A clinical trial using human iPSC-derived NS/PCs in the subacute stage
The subacute stage of SCI is thought to be the most preferred condition for transplanted cells because inflammatory responses after the injury have mostly subsided and, particularly for cell replenishment therapies, glial scars and cavities that are barriers to cell engraftment and neurite outgrowth have not been developed yet (8). Therefore, most of the cellular medicines currently undergoing clinical trials for SCI are intended for the subacute stage (Table 2), a 2 to 4 weeks period after injury.
In 2020, the first clinical research for subacute SCI using human iPSC-NS/PCs was started in Japan (4,5,9).
In this clinical research, the iPSC strain obtained from the CiRA’s iPSC Stock Project was used as a source cell line (5), and various quality assessments in vitro and long-term safety evaluations in vivo were performed (4). During this open-label, single-arm clinical research, 2 million cells will be transplanted into the spinal cord parenchyma in 4 patients with American Spinal Cord Injury Association Impairment Scale (AIS)-A subacute SCI at 14–28 days post-injury followed by a 1-year observation period. Before transplantation, thawed iPSC-NS/PCs from cryopreserved tubes will be treated with GSI to promote cell differentiation. The focus of the study is safety, and once safety is confirmed, dose escalation from 2 million cells might be considered for better quality-of-life outcomes and functional recovery.
Although the clinical research started in 2020, enrollment was suspended due to the COVID-19 pandemic. Therefore, the first surgery was performed in December 2021. So far, the safety of the iPSC-NS/PCs subjected to the first SCI patient has been monitored by the independent Data Monitoring Committee, which concluded that there would be no problem in continuing the research. The detailed outcome after the iPSC-NS/PCs-based cell therapy for subacute SCI patients will be reported in the future.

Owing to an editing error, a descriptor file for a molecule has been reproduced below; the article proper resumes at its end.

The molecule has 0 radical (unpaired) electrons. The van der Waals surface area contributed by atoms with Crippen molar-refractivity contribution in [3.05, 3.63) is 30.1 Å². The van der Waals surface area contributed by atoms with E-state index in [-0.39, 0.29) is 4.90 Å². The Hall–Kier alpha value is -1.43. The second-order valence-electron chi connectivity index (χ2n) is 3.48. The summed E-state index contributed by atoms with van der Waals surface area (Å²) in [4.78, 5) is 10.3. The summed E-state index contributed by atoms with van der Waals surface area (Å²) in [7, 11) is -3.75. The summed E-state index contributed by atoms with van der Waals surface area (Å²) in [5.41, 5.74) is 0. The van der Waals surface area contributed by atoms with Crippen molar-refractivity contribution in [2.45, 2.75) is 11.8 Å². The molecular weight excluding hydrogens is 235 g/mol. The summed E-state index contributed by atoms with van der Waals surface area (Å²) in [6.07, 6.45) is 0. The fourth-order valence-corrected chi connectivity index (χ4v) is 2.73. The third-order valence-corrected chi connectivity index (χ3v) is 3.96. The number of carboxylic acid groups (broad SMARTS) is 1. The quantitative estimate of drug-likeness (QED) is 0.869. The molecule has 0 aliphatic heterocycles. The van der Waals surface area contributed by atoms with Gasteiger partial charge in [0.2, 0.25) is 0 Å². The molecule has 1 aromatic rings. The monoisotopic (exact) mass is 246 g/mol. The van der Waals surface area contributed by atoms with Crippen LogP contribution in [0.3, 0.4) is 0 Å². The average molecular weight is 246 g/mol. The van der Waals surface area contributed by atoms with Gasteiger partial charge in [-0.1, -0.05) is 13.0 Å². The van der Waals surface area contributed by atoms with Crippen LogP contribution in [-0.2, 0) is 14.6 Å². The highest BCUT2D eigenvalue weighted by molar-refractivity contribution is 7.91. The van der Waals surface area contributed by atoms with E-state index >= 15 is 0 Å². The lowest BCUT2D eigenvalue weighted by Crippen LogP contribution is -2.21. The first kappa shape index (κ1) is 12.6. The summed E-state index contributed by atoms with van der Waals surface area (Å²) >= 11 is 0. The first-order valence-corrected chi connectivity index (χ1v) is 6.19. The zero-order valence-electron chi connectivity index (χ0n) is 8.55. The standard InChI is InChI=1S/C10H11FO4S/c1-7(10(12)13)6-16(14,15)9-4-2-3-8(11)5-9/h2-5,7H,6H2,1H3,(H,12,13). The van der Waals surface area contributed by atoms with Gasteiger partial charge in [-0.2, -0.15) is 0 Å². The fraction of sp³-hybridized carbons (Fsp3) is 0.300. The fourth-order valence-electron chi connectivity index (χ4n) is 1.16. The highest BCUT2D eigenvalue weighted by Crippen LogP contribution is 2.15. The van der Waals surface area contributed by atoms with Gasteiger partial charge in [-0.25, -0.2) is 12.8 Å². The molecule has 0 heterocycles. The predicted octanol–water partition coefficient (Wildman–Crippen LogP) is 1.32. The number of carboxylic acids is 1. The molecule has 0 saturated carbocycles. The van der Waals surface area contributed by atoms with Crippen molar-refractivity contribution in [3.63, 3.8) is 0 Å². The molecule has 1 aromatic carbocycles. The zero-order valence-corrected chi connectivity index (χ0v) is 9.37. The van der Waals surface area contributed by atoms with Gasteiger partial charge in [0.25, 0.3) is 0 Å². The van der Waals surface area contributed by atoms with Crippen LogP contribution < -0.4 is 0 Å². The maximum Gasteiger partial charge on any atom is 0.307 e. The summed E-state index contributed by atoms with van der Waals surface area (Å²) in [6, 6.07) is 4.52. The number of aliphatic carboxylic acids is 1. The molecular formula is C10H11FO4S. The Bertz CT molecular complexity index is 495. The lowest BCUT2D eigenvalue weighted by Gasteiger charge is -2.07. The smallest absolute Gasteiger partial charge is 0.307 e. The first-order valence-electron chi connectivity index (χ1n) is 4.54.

Pre-clinical studies using iPSC-NS/PCs in the chronic stage
Most of the cell therapies currently under clinical development target the subacute stage of SCI. However, the majority of SCI patients are in the chronic stage, i.e., one year or more after the injury (6). Therefore, effective treatment of chronic stage patients is highly coveted. The spinal cord of chronic stage patients offers a more unfavorable environment for neuronal regeneration due to glial scar formation and cavitation associated with neuronal cell death and reactive astrocytes (39). For example, the glial scar forms a barrier to axonal extension. A barrier can be formed with glial scars, the surgical removal of the glial scar has been performed in some patients with complete SCI but not without the risk of worsening symptoms, especially in patients with incomplete SCI (40). The efficacy of chondroitinase-ABC (Ch-ABC), which enzymatically degrades chondroitin sulfate proteoglycans, a component of glial scars, has been investigated (41). Additionally, biocompatible scaffold materials, such as collagen, are being developed for filling in a cavity, and some, such as the Neuro-Spinal Scaffold™, are in clinical trials (42). Combining these treatment modalities with cell transplantation might be a promising therapeutic strategy.